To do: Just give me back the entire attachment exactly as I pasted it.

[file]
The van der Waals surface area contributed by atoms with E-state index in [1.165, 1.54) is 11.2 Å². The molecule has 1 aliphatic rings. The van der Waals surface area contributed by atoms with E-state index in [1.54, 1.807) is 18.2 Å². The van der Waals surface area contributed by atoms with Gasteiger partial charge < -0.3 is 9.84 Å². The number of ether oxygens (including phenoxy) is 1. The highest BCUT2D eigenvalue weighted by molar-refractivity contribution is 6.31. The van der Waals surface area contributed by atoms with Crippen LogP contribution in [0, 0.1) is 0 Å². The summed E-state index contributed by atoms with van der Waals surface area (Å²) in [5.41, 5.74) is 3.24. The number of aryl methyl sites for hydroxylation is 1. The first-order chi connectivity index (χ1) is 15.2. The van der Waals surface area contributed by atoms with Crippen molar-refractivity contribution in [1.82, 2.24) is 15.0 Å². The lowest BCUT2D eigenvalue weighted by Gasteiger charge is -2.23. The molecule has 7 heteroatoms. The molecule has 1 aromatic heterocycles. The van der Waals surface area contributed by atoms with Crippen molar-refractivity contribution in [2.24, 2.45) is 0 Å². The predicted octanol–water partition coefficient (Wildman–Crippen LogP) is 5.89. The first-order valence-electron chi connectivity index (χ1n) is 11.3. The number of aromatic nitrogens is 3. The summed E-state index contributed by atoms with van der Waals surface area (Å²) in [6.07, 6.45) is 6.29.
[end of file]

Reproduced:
The van der Waals surface area contributed by atoms with E-state index in [1.165, 1.54) is 11.2 Å². The molecule has 1 aliphatic rings. The van der Waals surface area contributed by atoms with E-state index in [1.54, 1.807) is 18.2 Å². The van der Waals surface area contributed by atoms with Gasteiger partial charge < -0.3 is 9.84 Å². The number of ether oxygens (including phenoxy) is 1. The highest BCUT2D eigenvalue weighted by molar-refractivity contribution is 6.31. The van der Waals surface area contributed by atoms with Crippen LogP contribution in [0, 0.1) is 0 Å². The summed E-state index contributed by atoms with van der Waals surface area (Å²) in [5.41, 5.74) is 3.24. The number of aryl methyl sites for hydroxylation is 1. The first-order chi connectivity index (χ1) is 15.2. The van der Waals surface area contributed by atoms with Crippen molar-refractivity contribution in [1.82, 2.24) is 15.0 Å². The lowest BCUT2D eigenvalue weighted by Gasteiger charge is -2.23. The molecule has 7 heteroatoms. The molecule has 1 aromatic heterocycles. The van der Waals surface area contributed by atoms with Crippen molar-refractivity contribution in [2.24, 2.45) is 0 Å². The predicted octanol–water partition coefficient (Wildman–Crippen LogP) is 5.89. The first-order valence-electron chi connectivity index (χ1n) is 11.3. The number of aromatic nitrogens is 3. The summed E-state index contributed by atoms with van der Waals surface area (Å²) in [6.07, 6.45) is 6.29.